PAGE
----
Here in California, we’ve had some pretty strong signals from key buyers in the world’s sixth-largest economy that it wants to get off natural gas. Stanford University — an innovation economy bellwether — swore off its gas contracts in an effort to electrify everything and experiment in climate solutions at scale. The city around it, Palo Alto, then decided to wean its public utility and people off gas. It can get solar power for less money and is rebating citizens to swap out gas heaters and stoves with electric appliances. A sign of things to come.

Probably more important is the California Public Utilities Commission and the California Energy Commission — the two agencies pretty much designing and approving the state’s energy assets — saying they no longer need natural gas in their toolkit. (The California ISO agrees.) This came in the context of hearings around a particularly offensive gas peaker plant called Puente in Southern California — especially after the politically disastrous Aliso Canyon gas leak of 2015-16 and the deadly San Bruno gas explosion before that, in 2010.

It is a consensus that must send shivers up the spine of long-term gas sellers. Aside from being a big market for gas (even since the gas guys screwed the state with the energy crisis of 2000-01), California is often a driver of things to come. When it comes to energy, as goes California, so goes the nation and often the world. When California claimed it basically would get off coal 20 years ago, it was poo-pooed and parodied. It has taken until this year to get completely off the black-rock power supply fully — but, lo and behold, the rest of the world is pretty much following suit.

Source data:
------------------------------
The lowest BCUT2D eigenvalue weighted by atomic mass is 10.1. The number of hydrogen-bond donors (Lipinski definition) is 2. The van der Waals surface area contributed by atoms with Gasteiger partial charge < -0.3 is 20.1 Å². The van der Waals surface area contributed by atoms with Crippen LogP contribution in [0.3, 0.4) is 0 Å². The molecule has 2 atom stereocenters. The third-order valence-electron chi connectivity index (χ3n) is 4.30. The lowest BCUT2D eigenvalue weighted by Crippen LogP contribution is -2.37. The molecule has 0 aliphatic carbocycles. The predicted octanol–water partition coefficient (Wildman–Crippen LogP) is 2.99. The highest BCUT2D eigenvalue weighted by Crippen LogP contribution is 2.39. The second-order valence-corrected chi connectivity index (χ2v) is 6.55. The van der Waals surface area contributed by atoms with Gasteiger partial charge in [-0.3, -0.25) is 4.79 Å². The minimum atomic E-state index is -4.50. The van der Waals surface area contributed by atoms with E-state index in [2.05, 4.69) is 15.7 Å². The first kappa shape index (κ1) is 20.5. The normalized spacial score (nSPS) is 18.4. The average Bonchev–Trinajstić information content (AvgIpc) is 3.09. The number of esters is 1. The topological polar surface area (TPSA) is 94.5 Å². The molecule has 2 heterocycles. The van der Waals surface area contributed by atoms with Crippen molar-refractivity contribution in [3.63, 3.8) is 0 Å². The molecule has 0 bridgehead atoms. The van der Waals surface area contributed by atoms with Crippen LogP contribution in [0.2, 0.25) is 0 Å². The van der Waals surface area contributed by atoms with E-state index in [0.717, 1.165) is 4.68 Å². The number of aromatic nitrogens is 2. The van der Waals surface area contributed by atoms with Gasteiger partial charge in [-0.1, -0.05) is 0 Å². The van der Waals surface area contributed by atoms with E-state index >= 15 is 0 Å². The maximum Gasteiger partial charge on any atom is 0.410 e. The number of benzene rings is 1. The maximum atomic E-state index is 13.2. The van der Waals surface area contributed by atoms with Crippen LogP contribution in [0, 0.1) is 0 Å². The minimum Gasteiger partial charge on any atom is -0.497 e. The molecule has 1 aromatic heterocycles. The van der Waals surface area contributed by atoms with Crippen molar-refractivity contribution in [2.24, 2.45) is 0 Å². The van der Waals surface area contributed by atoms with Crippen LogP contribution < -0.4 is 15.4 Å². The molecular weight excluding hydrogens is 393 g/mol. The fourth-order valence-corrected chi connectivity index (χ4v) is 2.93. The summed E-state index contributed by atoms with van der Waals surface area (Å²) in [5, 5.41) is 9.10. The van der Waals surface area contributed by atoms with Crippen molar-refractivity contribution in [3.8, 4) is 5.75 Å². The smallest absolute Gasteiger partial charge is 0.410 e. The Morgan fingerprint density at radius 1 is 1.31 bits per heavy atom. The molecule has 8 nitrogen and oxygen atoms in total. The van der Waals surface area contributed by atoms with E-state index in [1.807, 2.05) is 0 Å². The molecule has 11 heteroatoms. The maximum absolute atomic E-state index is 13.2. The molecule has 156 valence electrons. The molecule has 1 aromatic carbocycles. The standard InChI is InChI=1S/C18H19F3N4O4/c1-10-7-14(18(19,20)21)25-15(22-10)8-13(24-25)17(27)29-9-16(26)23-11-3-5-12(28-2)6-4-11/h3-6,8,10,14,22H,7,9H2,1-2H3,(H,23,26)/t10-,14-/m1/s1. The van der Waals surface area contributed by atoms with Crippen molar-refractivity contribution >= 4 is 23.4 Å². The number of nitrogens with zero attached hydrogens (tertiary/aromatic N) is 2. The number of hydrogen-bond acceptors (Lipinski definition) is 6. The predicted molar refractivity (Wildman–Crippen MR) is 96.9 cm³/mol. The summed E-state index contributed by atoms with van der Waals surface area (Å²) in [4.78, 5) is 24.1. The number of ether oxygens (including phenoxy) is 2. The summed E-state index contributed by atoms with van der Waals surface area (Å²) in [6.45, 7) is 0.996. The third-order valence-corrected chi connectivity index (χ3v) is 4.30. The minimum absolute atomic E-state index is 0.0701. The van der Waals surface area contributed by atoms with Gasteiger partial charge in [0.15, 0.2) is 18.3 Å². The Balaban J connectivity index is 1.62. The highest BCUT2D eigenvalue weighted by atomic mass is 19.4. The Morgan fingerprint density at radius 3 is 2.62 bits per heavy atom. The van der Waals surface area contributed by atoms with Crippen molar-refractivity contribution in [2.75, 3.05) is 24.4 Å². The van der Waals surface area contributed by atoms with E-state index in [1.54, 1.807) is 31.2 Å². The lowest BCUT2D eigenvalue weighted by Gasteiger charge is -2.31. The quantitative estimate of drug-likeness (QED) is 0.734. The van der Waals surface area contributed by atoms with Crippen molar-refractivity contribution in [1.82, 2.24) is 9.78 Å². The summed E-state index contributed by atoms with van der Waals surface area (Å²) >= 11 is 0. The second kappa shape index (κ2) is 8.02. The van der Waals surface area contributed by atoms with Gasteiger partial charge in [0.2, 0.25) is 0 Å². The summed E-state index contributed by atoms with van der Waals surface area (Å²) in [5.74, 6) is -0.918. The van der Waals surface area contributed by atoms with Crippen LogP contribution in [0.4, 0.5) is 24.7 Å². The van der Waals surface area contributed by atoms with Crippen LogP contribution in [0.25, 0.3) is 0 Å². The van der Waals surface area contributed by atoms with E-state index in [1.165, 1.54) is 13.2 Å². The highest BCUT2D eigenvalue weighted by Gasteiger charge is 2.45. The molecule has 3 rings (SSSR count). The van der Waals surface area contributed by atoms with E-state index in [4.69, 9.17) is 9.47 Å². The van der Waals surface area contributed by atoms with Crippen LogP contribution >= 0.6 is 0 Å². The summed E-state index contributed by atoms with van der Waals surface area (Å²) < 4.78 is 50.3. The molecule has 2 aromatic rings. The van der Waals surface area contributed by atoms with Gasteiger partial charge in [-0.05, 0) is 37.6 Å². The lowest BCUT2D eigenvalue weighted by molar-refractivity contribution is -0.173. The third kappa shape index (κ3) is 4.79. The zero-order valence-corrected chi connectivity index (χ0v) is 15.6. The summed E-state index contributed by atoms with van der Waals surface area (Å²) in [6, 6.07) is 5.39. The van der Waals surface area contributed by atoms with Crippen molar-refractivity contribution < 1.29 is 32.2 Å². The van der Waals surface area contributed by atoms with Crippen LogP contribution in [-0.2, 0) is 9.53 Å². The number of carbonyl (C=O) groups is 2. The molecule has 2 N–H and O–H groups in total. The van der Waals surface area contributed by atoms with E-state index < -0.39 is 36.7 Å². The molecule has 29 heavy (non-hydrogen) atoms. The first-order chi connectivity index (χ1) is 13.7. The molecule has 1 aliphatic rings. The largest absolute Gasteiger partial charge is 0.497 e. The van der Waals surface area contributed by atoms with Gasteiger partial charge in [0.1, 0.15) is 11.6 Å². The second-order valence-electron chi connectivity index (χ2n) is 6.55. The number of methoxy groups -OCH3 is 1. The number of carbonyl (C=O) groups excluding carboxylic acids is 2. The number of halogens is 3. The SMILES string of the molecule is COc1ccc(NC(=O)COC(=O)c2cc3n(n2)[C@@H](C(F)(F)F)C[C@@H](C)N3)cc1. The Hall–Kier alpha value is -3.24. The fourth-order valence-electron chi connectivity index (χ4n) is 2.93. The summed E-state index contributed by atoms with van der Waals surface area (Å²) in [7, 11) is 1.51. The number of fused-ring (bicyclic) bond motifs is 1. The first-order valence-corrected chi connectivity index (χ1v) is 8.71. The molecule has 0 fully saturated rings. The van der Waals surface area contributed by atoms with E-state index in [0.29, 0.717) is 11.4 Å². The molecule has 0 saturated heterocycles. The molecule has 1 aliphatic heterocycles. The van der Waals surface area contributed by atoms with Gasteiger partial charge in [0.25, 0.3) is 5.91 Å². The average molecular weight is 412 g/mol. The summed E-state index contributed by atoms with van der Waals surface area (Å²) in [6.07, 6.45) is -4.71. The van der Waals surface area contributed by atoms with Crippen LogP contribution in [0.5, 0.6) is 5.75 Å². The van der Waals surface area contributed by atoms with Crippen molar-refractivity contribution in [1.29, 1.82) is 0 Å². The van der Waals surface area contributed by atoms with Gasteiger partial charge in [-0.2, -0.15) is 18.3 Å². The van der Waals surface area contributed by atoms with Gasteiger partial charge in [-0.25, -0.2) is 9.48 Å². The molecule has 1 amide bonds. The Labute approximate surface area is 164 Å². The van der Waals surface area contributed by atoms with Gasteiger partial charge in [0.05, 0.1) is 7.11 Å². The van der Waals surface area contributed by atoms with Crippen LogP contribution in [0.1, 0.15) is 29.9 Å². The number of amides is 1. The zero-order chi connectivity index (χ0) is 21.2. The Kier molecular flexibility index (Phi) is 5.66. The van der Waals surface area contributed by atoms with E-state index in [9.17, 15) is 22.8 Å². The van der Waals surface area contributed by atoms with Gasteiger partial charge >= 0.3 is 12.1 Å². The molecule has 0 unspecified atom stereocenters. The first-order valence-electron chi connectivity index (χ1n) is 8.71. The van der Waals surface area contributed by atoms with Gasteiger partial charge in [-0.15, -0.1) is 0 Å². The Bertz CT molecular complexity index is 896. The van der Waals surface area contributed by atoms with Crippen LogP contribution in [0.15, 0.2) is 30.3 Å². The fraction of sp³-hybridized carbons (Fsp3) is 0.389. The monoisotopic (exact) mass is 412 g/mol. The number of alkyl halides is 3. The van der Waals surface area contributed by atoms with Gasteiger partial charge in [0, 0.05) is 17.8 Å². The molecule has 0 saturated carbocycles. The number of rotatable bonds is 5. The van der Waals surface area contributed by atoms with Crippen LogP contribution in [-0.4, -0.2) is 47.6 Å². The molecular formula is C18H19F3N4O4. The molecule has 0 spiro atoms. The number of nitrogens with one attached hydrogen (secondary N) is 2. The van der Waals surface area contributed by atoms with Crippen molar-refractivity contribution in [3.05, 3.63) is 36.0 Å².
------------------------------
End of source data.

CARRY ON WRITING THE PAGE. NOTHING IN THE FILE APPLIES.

And it will with natural gas. A fully renewable energy supply and the electrification of everything is the emerging plan in California, wherein electric vehicles are a distributed asset and thermal power is dying.Of course, many will read this and doubt or decry it. And by no means am I saying it is definitive. There are some contraindications. More gas pipeline projects kicked off in the fracking fields of America this year than this screed would suggest. But those were likely committed to in 2015 or before. I’d imagine that investors today are worried about them becoming stranded assets. I think the evidence around fracking-well depletion rates and leakage rates has become clear: Natural gas is not a climate solution.

A bridge fuel to nowhere.

Beginning of the end

When we know what we know about flaring and lifecycle global warming potential, I think it is intellectually dishonest to keep pretending gas is better than oil or coal. It is not. But what this turn of the market — the reality that it is no longer essential in the electricity grids of California and beyond, and that no one is buying it when they can buy storage of electricity itself for less — allows, is for us to abandon the bridge-fuel nonsense.

For now, simply know this: 2017 was the beginning of the end for gas.

A little over two years ago, David Hochschild, a California Energy Commissioner, and I published an op-ed in the San Francisco Chronicle declaring “the end of coal is near.” At the time, the article was the subject of some vitriol and ridicule but it largely has been borne out.

Of course, we were not alone (nor am I now) on willing the end of the natural gas industry. But I think it’s important to reflect that in 2017, for all its other problems in the clean-energy industry and our nation more broadly, the gas industry became, if not dead, at least a dead man walking.